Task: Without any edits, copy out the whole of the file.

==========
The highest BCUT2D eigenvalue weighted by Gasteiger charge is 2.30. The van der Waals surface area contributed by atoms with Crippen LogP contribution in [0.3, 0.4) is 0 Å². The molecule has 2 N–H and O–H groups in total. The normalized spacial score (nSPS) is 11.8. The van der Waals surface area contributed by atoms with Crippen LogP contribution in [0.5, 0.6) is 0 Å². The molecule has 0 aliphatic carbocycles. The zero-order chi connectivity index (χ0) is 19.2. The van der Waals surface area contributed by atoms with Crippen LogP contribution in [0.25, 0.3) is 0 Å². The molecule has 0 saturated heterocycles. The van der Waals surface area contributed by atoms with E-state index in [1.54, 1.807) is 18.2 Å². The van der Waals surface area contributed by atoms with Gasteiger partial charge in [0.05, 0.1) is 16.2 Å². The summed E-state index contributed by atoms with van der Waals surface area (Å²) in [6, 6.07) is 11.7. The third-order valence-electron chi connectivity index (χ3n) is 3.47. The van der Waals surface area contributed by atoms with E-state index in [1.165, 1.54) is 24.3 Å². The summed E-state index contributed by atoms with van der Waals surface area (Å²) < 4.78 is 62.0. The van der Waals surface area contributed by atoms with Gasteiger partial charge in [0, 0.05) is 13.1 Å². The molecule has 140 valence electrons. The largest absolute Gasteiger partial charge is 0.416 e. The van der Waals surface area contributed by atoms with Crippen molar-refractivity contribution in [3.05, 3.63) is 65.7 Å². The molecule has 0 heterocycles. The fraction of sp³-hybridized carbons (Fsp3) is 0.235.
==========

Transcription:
The highest BCUT2D eigenvalue weighted by Gasteiger charge is 2.30. The van der Waals surface area contributed by atoms with Crippen LogP contribution in [0.3, 0.4) is 0 Å². The molecule has 2 N–H and O–H groups in total. The normalized spacial score (nSPS) is 11.8. The van der Waals surface area contributed by atoms with Crippen LogP contribution in [0.5, 0.6) is 0 Å². The molecule has 0 aliphatic carbocycles. The zero-order chi connectivity index (χ0) is 19.2. The van der Waals surface area contributed by atoms with Crippen LogP contribution in [0.25, 0.3) is 0 Å². The molecule has 0 saturated heterocycles. The van der Waals surface area contributed by atoms with E-state index in [1.54, 1.807) is 18.2 Å². The van der Waals surface area contributed by atoms with Gasteiger partial charge in [0.05, 0.1) is 16.2 Å². The summed E-state index contributed by atoms with van der Waals surface area (Å²) in [6, 6.07) is 11.7. The third-order valence-electron chi connectivity index (χ3n) is 3.47. The van der Waals surface area contributed by atoms with E-state index in [1.165, 1.54) is 24.3 Å². The summed E-state index contributed by atoms with van der Waals surface area (Å²) < 4.78 is 62.0. The van der Waals surface area contributed by atoms with Gasteiger partial charge in [0, 0.05) is 13.1 Å². The molecule has 140 valence electrons. The largest absolute Gasteiger partial charge is 0.416 e. The van der Waals surface area contributed by atoms with Crippen molar-refractivity contribution in [3.05, 3.63) is 65.7 Å². The molecule has 0 heterocycles. The fraction of sp³-hybridized carbons (Fsp3) is 0.235.